“There are a lot of girls in here,” said Mike, suspiciously, as though I’d tricked him into becoming the next human sacrifice at an Ann Summers party, or militant lesbian rally. Clearly, he hadn’t yet realised that these days a restaurant’s ultimate litmus test lies in its popularity with the Ladies Who Brunch. As the old saying goes, find the well-dressed women quaffing gallons of prosecco on a Sunday lunchtime, and you’ve found yourself some good eating.
It isn’t surprising that the venerable Mayfair restaurant, approaching its 90th birthday, is popular. Forget about the food, forget about the cocktails – just for a minute, we’ll come back to those – the setting is one of the most glamorous in London. One descends to the dining tables from the mezzanine via sweeping staircase…which rather makes one wish they’d reached not for their jeans and sturdy ankle boots, but the spangly silver number acquired years ago for cousin Margarite’s Great Gatsby-themed 25th birthday party.
So it’s a bit of a special occasion restaurant, and prices will reflect that. It’s the kind of place that does five different kinds of caviar. Eating a three course dinner a la carte, with plenty of provision for drinks, could easily leave you £100 a head lighter. But the Saturday brunch and Sunday roast menus are a relative bargain, especially as there’s live music to complement those tinkling champagne flutes. We had a wonderful Amy Winehouse lookalike – ask when the music slots are, when you book, and ask for a table facing the stage.
I started with the bisque in the vague hope that it would be nice and light, because I’d seen the size of the roasts on Instagram and was bricking it a bit. (I once ordered bisque in a remote town in Sweden because I was pretty much shitting venison after a couple of days, and what arrived was at least a litre of rich shellfish flavoured cream. It was not in the slightest bit light. Fortified with butter, it was served alongside that special ultra-dense kind of bread beloved especially by outdoorsy types whose bodies guzzle calories like Range Rovers guzzle gas. I, not being an outdoorsy type, left Sweden about 8lbs heavier.)
Mike’s steak tartare was the best-looking I’d ever seen, with golden egg yolks strategically pooled around a piece of melba toast and a mess of hand-chopped venison tartare, made silky with oyster emulsion and acetous with a potent vinaigrette.
It’s a wonderful dish but a bit heavy to precede a roast – unless you haven’t eaten for a week or are particularly gifted in the stomach elasticity department. You could have one of the fish dishes for your main course, of course, but eschewing the roast beef seems like a terrible waste…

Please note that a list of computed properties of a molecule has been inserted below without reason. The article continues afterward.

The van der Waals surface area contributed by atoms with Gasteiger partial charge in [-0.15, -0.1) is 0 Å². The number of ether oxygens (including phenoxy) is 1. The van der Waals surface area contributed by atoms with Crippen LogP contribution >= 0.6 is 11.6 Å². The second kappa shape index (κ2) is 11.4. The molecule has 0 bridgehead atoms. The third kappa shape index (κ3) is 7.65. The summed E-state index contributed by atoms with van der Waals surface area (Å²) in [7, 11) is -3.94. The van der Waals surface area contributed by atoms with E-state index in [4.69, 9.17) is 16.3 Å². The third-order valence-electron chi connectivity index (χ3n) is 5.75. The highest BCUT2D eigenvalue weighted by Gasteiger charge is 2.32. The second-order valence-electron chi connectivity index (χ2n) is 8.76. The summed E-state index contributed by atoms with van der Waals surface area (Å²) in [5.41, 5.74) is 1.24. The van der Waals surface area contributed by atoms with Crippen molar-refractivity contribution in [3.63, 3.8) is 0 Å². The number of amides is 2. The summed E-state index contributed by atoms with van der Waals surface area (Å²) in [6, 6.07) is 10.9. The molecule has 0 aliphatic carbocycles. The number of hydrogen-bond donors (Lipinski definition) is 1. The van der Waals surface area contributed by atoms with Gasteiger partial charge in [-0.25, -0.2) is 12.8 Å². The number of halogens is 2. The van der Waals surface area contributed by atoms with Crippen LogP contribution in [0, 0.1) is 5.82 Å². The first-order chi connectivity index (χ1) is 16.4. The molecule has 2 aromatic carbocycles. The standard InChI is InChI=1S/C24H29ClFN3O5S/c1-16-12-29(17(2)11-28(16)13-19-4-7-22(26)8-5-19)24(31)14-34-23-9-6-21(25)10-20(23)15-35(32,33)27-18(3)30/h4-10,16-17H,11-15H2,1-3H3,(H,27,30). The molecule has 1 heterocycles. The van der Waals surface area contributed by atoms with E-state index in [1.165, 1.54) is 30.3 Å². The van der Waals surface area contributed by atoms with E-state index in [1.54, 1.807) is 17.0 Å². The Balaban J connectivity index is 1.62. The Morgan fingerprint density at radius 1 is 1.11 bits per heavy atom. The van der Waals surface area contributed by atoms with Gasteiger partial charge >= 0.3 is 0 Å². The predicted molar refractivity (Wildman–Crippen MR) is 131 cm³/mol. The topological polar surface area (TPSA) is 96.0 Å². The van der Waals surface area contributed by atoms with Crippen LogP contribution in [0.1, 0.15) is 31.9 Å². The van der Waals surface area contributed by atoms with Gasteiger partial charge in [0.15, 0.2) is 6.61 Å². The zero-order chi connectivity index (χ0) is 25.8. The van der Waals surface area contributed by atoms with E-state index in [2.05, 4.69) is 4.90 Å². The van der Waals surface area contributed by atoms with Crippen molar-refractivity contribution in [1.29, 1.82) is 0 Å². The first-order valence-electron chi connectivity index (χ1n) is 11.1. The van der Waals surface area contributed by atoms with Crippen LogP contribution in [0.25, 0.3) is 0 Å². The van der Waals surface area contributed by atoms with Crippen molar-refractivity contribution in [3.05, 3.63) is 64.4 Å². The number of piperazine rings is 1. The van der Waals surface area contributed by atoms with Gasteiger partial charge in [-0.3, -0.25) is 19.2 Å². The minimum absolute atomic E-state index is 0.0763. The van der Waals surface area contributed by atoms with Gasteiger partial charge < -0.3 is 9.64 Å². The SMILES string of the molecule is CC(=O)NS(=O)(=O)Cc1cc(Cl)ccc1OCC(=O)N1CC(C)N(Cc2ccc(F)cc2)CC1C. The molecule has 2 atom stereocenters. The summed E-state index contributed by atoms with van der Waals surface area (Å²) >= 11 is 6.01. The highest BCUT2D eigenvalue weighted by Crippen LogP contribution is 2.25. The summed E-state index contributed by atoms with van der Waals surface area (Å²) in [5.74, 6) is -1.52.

It comes medium-rare, thick as a steak, with Yorkshire puddings, spuds and roasted veggies. In the interest of variety I had the lamb with rosemary jus, though I think the beef just pipped it to the post. My only criticism is that the gravy, though plentiful, was perhaps a little thin. (My homemade gravy is the kind that must be chivvied out of the boat with a big spoon though, so perhaps it’s me that’s the problem.)
The deal is two courses for £30 or three for £35 (excluding booze bolt-on), but only the most tenacious of diners will have room for the extra course. Mike, naturally, had the dark chocolate marquise, which came with a surprise scoop of raspberry sorbet. Is there anything more pleasantly surprising than unannounced sorbet? No, there is not. It’s like coming home to find you’ve won £25 on the premium bonds.
With unlimited prosecco for an extra £20 it’s hard to justify a cocktail (Mayfair prices, ~£13 each), but the setting is so uniquely opulent I’d suggest Quaglino’s as a post-work drinking destination too. They’ve recently launched a bunch of new drinks in collaboration with the famed mixologist Simone Caporale, whose twist on the French 75 – gin, champagne, sugar syrup and lemon…with a scoop of sorbet – is a fabulous, fabulous pudding cocktail. (They bloody love sorbet, Quags do. And I’m okay with that.)
I bang on a LOT about the substandard level of Sunday roasts in this town – I cannot fathom how we can smash so many cuisines out of the park and yet collectively suck at doing what is effectively our national dish – but I was impressed by Quaglino’s. (For the record, the only other restaurants worth a damn in this important category are Hawksmoor and The Colonel Fawcett, and I’ve eaten a lot of Sunday lunches.) It’s fancy enough to get dressed up for but not pretentious, buzzing but not rowdy. Go for Sunday lunch next time you’ve got something to celebrate. Take the girls. Take the boys. Take everyone.
Quaglino’s, 16 Bury St, London, SW1Y 6AJ
Author: Emily Gibson
Emily is an urban adventurer, blogger and
glutton foodie on an epic quest to uncover the best things to eat, drink and do in London. She lives in East London and loves ceviche, cycling and magic shows. Lifelong nemeses include beetroot, beards and wine served in tumblers.